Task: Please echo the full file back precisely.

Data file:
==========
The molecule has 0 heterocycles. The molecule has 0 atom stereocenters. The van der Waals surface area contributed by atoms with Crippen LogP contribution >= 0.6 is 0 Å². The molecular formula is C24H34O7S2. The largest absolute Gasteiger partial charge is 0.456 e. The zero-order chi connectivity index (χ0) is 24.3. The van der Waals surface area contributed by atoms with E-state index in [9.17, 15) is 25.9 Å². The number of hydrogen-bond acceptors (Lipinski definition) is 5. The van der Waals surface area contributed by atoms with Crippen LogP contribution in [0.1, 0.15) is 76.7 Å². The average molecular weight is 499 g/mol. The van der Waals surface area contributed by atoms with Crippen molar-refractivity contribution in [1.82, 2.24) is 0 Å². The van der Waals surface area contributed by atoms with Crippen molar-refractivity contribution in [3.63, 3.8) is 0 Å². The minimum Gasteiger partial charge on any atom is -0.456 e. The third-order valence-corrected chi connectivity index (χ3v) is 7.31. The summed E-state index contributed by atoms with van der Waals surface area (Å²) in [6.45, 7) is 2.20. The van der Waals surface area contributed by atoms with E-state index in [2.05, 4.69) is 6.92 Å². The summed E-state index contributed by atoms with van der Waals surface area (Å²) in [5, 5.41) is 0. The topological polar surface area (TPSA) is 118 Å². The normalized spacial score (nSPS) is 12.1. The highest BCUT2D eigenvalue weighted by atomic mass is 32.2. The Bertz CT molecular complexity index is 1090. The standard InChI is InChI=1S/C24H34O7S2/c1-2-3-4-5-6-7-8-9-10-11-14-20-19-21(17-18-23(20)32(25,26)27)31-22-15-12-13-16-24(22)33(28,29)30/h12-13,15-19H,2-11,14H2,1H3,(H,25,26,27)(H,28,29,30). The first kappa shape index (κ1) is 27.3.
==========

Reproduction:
The molecule has 0 heterocycles. The molecule has 0 atom stereocenters. The van der Waals surface area contributed by atoms with Crippen LogP contribution >= 0.6 is 0 Å². The molecular formula is C24H34O7S2. The largest absolute Gasteiger partial charge is 0.456 e. The zero-order chi connectivity index (χ0) is 24.3. The van der Waals surface area contributed by atoms with E-state index in [9.17, 15) is 25.9 Å². The number of hydrogen-bond acceptors (Lipinski definition) is 5. The van der Waals surface area contributed by atoms with Crippen LogP contribution in [0.1, 0.15) is 76.7 Å². The average molecular weight is 499 g/mol. The van der Waals surface area contributed by atoms with Crippen molar-refractivity contribution in [1.82, 2.24) is 0 Å². The van der Waals surface area contributed by atoms with Crippen molar-refractivity contribution in [3.63, 3.8) is 0 Å². The minimum Gasteiger partial charge on any atom is -0.456 e. The third-order valence-corrected chi connectivity index (χ3v) is 7.31. The summed E-state index contributed by atoms with van der Waals surface area (Å²) in [6.45, 7) is 2.20. The van der Waals surface area contributed by atoms with E-state index in [2.05, 4.69) is 6.92 Å². The summed E-state index contributed by atoms with van der Waals surface area (Å²) in [5, 5.41) is 0. The topological polar surface area (TPSA) is 118 Å². The normalized spacial score (nSPS) is 12.1. The highest BCUT2D eigenvalue weighted by atomic mass is 32.2. The Bertz CT molecular complexity index is 1090. The standard InChI is InChI=1S/C24H34O7S2/c1-2-3-4-5-6-7-8-9-10-11-14-20-19-21(17-18-23(20)32(25,26)27)31-22-15-12-13-16-24(22)33(28,29)30/h12-13,15-19H,2-11,14H2,1H3,(H,25,26,27)(H,28,29,30). The first kappa shape index (κ1) is 27.3.